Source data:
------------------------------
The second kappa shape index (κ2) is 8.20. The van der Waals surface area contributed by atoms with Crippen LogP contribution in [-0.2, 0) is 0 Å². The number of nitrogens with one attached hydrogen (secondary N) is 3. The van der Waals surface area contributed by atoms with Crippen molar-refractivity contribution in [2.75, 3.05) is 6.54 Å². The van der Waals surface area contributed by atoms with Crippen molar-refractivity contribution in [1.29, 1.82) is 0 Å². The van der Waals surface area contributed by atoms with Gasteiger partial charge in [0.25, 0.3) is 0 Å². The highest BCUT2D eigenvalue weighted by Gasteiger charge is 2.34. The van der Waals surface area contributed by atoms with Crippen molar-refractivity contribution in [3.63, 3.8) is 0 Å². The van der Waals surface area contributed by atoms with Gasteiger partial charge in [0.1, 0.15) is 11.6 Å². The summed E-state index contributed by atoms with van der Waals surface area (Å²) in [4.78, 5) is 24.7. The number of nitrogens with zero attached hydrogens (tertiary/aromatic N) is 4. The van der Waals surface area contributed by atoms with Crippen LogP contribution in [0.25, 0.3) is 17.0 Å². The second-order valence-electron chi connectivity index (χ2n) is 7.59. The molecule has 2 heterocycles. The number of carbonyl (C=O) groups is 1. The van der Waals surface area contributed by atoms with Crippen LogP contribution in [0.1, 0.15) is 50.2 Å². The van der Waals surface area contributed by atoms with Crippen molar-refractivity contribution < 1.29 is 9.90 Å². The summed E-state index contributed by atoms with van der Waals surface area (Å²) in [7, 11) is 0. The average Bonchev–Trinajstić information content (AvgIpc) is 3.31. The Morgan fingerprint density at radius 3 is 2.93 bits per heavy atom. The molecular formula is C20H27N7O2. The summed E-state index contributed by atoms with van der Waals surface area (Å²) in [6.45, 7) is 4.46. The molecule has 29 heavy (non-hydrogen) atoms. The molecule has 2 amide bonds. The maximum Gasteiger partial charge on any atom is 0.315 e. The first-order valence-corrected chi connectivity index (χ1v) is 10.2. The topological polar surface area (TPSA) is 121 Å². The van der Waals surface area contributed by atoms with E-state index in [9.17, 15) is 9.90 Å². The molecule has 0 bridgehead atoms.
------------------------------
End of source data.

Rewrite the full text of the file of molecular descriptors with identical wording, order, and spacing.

The second kappa shape index (κ2) is 8.20. The van der Waals surface area contributed by atoms with Crippen LogP contribution in [-0.2, 0) is 0 Å². The number of nitrogens with one attached hydrogen (secondary N) is 3. The van der Waals surface area contributed by atoms with Crippen molar-refractivity contribution in [2.75, 3.05) is 6.54 Å². The van der Waals surface area contributed by atoms with Crippen molar-refractivity contribution in [1.29, 1.82) is 0 Å². The van der Waals surface area contributed by atoms with Gasteiger partial charge in [0.25, 0.3) is 0 Å². The highest BCUT2D eigenvalue weighted by Gasteiger charge is 2.34. The van der Waals surface area contributed by atoms with Crippen molar-refractivity contribution in [3.63, 3.8) is 0 Å². The van der Waals surface area contributed by atoms with Gasteiger partial charge in [0.1, 0.15) is 11.6 Å². The summed E-state index contributed by atoms with van der Waals surface area (Å²) in [4.78, 5) is 24.7. The number of nitrogens with zero attached hydrogens (tertiary/aromatic N) is 4. The van der Waals surface area contributed by atoms with Crippen LogP contribution in [0.25, 0.3) is 17.0 Å². The second-order valence-electron chi connectivity index (χ2n) is 7.59. The molecule has 2 heterocycles. The number of carbonyl (C=O) groups is 1. The van der Waals surface area contributed by atoms with Crippen LogP contribution in [0.1, 0.15) is 50.2 Å². The van der Waals surface area contributed by atoms with Crippen molar-refractivity contribution < 1.29 is 9.90 Å². The summed E-state index contributed by atoms with van der Waals surface area (Å²) in [7, 11) is 0. The average Bonchev–Trinajstić information content (AvgIpc) is 3.31. The Morgan fingerprint density at radius 3 is 2.93 bits per heavy atom. The molecular formula is C20H27N7O2. The summed E-state index contributed by atoms with van der Waals surface area (Å²) in [6.45, 7) is 4.46. The molecule has 29 heavy (non-hydrogen) atoms. The molecule has 2 amide bonds. The maximum Gasteiger partial charge on any atom is 0.315 e. The first-order valence-corrected chi connectivity index (χ1v) is 10.2. The topological polar surface area (TPSA) is 121 Å². The van der Waals surface area contributed by atoms with E-state index in [9.17, 15) is 9.90 Å². The molecule has 0 bridgehead atoms.